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Local family hosts beekeeping class
The interest in beekeeping is becoming more and more popular these days, but where do you go for the training or how do you maintain their hives?
Beekeeping is a fun hobby, but it takes work and space. Just ask the Tubbs family.
Beekeeper Kirk Tubs said, "My wife will tell you don't start because we no longer park in the garage, it's full of bee stuff.
The family put on a beekeeping course today to interested beekeepers in the area.
"We assembled equipment, gone over bee life stages, and how to take care of them and now we're working on hives that have been here all winter and we're looking at what we need to get them going for Spring."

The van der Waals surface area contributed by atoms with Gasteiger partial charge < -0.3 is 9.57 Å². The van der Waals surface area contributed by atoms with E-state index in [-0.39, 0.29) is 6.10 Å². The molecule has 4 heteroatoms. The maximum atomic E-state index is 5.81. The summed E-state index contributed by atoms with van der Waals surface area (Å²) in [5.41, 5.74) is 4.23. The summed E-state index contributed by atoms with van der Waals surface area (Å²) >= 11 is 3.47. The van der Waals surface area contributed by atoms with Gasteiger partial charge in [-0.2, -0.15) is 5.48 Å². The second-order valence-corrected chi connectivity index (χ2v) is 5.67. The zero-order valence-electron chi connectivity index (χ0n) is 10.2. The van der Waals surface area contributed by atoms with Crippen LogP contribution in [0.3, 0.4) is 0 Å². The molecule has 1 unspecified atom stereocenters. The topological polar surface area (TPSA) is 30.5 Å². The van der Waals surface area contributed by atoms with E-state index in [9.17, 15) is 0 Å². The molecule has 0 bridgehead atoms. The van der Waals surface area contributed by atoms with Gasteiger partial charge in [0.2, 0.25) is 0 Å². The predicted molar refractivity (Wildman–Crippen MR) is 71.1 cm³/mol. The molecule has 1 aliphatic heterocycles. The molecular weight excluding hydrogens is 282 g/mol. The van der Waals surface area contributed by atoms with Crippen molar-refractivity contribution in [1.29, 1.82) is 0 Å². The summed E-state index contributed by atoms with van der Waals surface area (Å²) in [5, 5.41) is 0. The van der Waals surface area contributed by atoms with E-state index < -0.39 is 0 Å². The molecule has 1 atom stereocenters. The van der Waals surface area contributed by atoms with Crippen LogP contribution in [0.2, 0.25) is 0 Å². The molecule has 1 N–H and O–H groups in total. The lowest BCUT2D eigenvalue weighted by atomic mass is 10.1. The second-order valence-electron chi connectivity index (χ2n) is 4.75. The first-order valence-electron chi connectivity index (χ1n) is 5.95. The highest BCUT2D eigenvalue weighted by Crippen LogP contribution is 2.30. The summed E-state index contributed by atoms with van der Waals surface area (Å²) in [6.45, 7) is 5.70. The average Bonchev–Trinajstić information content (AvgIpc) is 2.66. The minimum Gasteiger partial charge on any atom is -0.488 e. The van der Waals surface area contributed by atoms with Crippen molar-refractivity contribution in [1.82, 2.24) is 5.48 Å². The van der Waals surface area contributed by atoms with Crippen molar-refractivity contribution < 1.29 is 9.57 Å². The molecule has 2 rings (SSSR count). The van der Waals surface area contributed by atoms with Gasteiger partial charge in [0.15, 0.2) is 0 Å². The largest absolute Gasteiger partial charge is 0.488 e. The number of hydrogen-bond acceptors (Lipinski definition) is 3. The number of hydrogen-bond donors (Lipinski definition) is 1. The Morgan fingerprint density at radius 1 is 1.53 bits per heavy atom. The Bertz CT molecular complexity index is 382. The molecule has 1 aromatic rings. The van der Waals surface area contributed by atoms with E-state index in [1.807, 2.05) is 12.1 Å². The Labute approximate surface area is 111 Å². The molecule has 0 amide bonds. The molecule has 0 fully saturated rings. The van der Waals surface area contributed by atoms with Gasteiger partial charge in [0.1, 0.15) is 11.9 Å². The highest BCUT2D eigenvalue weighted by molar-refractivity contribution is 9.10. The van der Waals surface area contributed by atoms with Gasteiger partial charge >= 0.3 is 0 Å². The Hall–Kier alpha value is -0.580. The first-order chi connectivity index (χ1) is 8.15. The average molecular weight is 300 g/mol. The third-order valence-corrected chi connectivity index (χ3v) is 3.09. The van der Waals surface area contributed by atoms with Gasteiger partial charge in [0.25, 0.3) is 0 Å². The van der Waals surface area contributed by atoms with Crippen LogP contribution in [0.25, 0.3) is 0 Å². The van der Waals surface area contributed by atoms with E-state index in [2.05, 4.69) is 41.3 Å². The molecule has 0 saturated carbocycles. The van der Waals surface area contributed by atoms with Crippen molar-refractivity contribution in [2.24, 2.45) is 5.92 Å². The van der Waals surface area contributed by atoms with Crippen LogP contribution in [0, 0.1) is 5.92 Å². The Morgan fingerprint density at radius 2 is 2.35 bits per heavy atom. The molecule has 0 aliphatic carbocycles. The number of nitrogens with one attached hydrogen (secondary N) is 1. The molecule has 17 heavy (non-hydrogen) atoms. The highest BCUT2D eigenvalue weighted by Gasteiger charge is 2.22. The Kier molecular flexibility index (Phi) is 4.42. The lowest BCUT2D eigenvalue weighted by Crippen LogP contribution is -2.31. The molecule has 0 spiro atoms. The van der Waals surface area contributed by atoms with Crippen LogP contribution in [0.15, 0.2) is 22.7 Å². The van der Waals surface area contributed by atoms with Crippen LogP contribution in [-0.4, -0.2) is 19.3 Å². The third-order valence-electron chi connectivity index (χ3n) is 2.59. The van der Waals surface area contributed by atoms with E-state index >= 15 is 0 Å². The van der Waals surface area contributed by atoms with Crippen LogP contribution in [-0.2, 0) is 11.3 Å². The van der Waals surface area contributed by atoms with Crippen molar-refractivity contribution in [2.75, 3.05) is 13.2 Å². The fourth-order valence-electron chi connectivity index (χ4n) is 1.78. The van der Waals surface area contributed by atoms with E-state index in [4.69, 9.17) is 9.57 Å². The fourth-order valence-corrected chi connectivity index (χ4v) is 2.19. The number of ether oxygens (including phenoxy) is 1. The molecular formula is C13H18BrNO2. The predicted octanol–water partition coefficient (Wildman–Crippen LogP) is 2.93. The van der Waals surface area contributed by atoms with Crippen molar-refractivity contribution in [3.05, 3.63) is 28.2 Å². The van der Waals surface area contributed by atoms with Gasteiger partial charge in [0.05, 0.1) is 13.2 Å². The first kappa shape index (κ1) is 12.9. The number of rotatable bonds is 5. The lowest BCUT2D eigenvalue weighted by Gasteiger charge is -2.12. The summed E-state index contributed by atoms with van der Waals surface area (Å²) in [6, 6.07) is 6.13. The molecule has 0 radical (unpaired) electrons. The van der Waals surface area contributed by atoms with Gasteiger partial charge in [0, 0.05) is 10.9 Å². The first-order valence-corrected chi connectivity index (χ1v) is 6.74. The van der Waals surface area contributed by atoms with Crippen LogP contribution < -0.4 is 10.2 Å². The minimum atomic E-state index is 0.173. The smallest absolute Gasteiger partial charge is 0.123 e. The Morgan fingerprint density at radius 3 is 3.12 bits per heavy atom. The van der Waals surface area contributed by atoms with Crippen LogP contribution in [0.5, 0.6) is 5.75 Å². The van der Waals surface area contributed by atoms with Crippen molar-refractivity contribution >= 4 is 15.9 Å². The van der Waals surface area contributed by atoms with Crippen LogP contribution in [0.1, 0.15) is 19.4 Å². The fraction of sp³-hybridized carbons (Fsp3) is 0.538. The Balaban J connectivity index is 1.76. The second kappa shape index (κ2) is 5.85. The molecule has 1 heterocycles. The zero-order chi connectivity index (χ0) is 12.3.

Many wonder what is happening to all the bees. Tubbs says it's probably a combination of several diseases and also mites.
He said, "And mites that affect bees have developed resistance to treatments we've used in the past."
Tubbs showed how they treat for diseases. Powered sugar is applied to get the mites off. And they used thyme essential oil in the bee's food preventing the mites from reproducing. The family says while there's many reasons for getting involved in beekeeping, the hobby makes for a positive use of time and is great for crops.
"Without the bees, we can't produce a lot of our garden crops, and raspberries, we got into bees for that and it's been really enjoyable keeping bees."
Tubbs says they'll be getting packaged bees in and will be conducting a free demonstration on creating a bee hive on April 24th.